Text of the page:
# Homework Help: Pendulum and constraining forces (Lagrangian mechanics)

1. May 12, 2016

### JulienB

1. The problem statement, all variables and given/known data

Hi everybody! As always, I struggle with my special relativity class and here is a new problem I'd like to have some indications about:

A masspoint m moves in the x-y-plane under the influence of gravity on a circular path of radius r (see attached pic). Which constraining force $\vec{z}$ must be additionally be acting in the radial direction, so that the masspoint remains on the circular path? You must first establish the equation of motion for the masspoint m and integrate it for the case small angle $\varphi$.

2. Relevant equations

Lagrangian mechanics, holonomic constraints

3. The attempt at a solution

So first I wrote the coordinates dependently of each other and in function of $l$:

$x^2 + y^2 = l^2 \iff x^2 + y^2 - l^2 = 0$

If I understand my script correctly, such an equation $f(x,y,l,t) = 0$ means this is a case of holonomic constraint. Right? I am not sure if $l$ should be included in my function. Anyway I can rewrite $x$ and $y$ as

$x = l \cdot \cos \varphi$ and $y = l \ cdot \sin \varphi$
$\implies \dot{x} = - \varphi l \sin \varphi$ and $\dot{y} = \varphi l \cos \varphi$

I can now substitute those values in the Lagrange function to have an equation of motion only depending on $l$ and $\varphi$:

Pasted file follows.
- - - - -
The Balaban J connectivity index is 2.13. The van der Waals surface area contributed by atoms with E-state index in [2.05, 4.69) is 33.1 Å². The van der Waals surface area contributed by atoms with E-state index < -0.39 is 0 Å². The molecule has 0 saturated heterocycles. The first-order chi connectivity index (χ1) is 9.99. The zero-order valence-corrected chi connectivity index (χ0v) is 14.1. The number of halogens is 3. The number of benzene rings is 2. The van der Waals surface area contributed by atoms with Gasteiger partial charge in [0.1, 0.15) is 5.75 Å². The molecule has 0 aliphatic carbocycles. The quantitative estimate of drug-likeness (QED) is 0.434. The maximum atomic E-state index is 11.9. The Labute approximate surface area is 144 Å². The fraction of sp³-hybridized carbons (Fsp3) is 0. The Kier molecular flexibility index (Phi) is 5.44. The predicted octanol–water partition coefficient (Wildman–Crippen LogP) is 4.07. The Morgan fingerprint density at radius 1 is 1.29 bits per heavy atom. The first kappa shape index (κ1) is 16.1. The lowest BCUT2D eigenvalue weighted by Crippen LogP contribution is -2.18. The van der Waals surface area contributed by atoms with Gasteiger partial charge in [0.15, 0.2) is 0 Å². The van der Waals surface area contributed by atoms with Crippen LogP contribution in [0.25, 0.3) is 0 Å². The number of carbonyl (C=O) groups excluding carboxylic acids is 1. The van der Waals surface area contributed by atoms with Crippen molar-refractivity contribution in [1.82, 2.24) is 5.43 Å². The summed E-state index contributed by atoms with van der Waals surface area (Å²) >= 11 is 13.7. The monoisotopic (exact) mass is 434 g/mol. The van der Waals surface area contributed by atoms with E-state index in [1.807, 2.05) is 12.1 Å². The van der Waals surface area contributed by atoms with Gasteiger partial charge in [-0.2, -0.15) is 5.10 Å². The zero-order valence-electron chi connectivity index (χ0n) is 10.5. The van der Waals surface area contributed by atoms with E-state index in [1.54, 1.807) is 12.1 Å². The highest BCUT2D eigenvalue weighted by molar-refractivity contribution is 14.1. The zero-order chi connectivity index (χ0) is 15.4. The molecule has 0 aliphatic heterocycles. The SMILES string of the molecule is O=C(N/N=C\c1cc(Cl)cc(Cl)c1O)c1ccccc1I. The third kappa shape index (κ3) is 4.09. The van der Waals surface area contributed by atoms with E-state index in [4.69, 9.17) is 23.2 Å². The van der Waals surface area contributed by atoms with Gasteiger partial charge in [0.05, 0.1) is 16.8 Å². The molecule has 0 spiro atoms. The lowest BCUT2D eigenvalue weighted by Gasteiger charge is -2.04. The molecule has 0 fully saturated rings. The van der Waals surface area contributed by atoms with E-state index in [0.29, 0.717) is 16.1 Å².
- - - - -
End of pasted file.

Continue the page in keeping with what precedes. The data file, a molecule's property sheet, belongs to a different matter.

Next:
$L = T - V = \frac{1}{2} m (\dot{x}^2 + \dot{y}^2) - mgh$
$= \frac{1}{2} m\varphi^2 l^2 (\cos^2\varphi + \sin^2\varphi) - mgh$
$= \frac{1}{2} m \varphi^2 l^2 - mgh$

That went pretty well until now, but now I'm blocked because of the $h$. How can I express it in terms of $l$ and $\varphi$? Geometrically I see the relation but I don't know what $h$ is. Anything I am missing?

Julien.

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2. May 12, 2016

### BvU

Wouldn't $\left (1 - \cos\phi\right)$ qualify for the job ?

3. May 12, 2016

### JulienB

@BvU You mean for $h$? Did you see the picture? I searched a bit on the internet, and everyone seems to use a different coordinate system. For example in page 5 of this link (http://www.math.pitt.edu/~bard/classes/1270/mechanics.pdf) is $h=-l\cos \varphi$ apparently.

4. May 12, 2016

### JulienB

(Note that my teacher has inversed the $x$ and $y$ axes, probably to make it just confusing enough so that we don't get it.. I'm unsure why is $y = -l \cos \varphi$ in the link I put in post #3 and not $l \cos \varphi$ as for my $x$. Is that just because my $x$ axis points downwards?)

5. May 12, 2016

### JulienB

I think I got it, I must have misunderstood something about the potential. Apparently I can just define a zero potential energy point which conveniently would be $\varphi = 0$, then my potential would be as said @BvU $V = -mg\Delta h = -mg l (1 - cos \varphi)$. Is that correct?

6. May 12, 2016

### BvU

Yes, potential can be defined wrt an arbitrary point.
And x/y are now out of the picture with this generalized coordinate, so which way they point isn't all that relevant anymore. But I agree the choice is somewhat unusual.

7. May 13, 2016

### JulienB

@BvU Okay thanks a lot :) Then I get an equation of motion $m \ddot{\varphi} = \frac{-m g \cdot \varphi}{l}$. If I am not mistaken, one can find the constraint force from the equation of motion with $\sum \vec{F} = \vec{F_G} + \vec{Z}$, right?

Does that mean $\vec{Z} = \frac{-m g \cdot \varphi}{l} - mg$?

Thanks a lot.

Julien.

Last edited: May 13, 2016